CLAYTON — For the second year in a row, sales-tax revenue is up, Town Manager Steve Biggs told the town council last week.
We did hit budget, and we were over budget, Biggs said.
For the fiscal year that ended June 30, the town budgeted $2.49 million in sales-tax revenue. Instead, it collected $2.55 million, an increase of $62,000.
This is our second year since weve grown out of the recession that weve seen an increase in sales-tax revenue, Biggs said.
Growth in sales-tax revenue is important, Biggs said later, because it reduces or eliminates the need for a property-tax rate increase.
Property taxes come only from in-town property owners, while sales-tax receipts come not only from Clayton residents but also from people shopping in town, Biggs said.
Also, property-tax rate increases impact people regardless of whether their income increases, whereas people who realize increases in revenue have more disposable income (to spend) and thereby pay more sales tax, he said.
In Clayton, Biggs said, growth in sales-tax revenue has allowed the town to pay for full-time engine crews in the fire department. In doing so, we have decreased response time and added services, he said.
If not for growth in general revenue increases, including sales-tax revenues, we would not have been able to do that, Biggs added.
Sales-tax revenues are also allowing the town to mow and maintain seven miles of new greenways without raising property taxes, Biggs said.
Art board wants help
Also last week, the chairwoman of Claytons Public Art Advisory Board asked the council to increase the number of board members from five to nine.
We need more hands on deck, said Suzette Rodriguez.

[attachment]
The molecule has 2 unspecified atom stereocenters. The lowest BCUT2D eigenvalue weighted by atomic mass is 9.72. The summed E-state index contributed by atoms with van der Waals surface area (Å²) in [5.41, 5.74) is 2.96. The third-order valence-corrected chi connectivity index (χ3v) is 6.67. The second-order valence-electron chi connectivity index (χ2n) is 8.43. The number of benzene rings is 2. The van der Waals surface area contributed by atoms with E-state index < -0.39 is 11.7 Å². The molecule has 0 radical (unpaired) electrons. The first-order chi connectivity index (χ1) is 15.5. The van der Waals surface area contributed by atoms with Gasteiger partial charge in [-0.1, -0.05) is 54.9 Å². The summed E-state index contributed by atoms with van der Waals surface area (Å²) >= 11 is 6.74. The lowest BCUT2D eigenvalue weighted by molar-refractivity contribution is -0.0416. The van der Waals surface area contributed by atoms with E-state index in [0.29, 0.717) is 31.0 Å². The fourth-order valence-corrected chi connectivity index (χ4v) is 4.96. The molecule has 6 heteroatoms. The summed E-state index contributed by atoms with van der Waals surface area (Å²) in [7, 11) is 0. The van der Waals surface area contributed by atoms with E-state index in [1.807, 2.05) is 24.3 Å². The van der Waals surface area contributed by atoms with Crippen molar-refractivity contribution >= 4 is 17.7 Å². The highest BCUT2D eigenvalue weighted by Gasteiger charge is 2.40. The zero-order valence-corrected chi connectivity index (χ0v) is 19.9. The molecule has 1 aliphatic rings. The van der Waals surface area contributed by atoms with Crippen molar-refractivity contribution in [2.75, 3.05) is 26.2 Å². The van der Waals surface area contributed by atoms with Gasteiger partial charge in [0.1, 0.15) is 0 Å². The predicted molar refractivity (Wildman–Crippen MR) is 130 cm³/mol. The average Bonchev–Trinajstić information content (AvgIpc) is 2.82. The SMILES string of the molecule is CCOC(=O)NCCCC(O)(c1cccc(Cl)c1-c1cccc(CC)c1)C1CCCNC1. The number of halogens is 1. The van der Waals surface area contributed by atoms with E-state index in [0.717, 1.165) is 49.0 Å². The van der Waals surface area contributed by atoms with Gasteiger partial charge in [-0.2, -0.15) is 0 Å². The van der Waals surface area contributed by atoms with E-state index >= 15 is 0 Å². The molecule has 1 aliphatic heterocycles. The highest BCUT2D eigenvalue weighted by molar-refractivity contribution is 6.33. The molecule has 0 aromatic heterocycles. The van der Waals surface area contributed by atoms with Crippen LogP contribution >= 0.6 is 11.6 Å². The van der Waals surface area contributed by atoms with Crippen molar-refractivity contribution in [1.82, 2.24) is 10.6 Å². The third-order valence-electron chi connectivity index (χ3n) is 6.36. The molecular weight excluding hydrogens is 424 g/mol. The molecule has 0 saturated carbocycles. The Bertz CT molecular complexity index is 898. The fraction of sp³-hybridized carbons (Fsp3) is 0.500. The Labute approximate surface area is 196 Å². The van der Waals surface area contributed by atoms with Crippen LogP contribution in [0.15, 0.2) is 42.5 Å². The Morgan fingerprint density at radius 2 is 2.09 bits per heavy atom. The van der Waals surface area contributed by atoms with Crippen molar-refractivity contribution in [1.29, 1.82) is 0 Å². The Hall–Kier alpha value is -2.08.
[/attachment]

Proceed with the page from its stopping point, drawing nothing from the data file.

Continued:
Specifically, she said, the board needs more people to take on new roles in marketing, event planning, fundraising and project coordination.
The council told Rodriguez it would discuss her request. In Clayton, the mayor appoints members of the arts board. Membership is open to local residents with an interest in art.
Rodriguez also mentioned projects the art board would like to pursue.
Wed like to continue our Downtown Sculpture Trail and do another installment of student art along the rails at Sams Branch Greenway, she said.
Also, the art board wants to auction the butterflies currently adorning the greenway. Proceeds would go to an art project involving artist Georges Le Chevallier and students at Clayton High School and Polenta Elementary School. Le Chevallier created the sculpture and benches on the greenway.
We want to take down the butterflies before they are weathered, Rodriguez said.
Also at the meeting,, town attorney Katherine Ross said she continues to have contact with residents who have refused to grant easements for the Clayton-to-Raleigh sewer project. The town had given property owners a deadline to grant the easements or face legal action.
Their 30 days was up last week, and I think there will be one or two resolutions of the seven that are pending, Ross said. We are prepared to move forward and file complaints by next week.
Since last fall, the town has been negotiating with 41 property owners for easements needed for a sewer line that will carry up to 1 million gallons daily to a City of Raleigh sewage-treatment plant. Seven property owners have balked at granting easements, and the town is taking the legal steps needed to obtain the easements under eminent domain.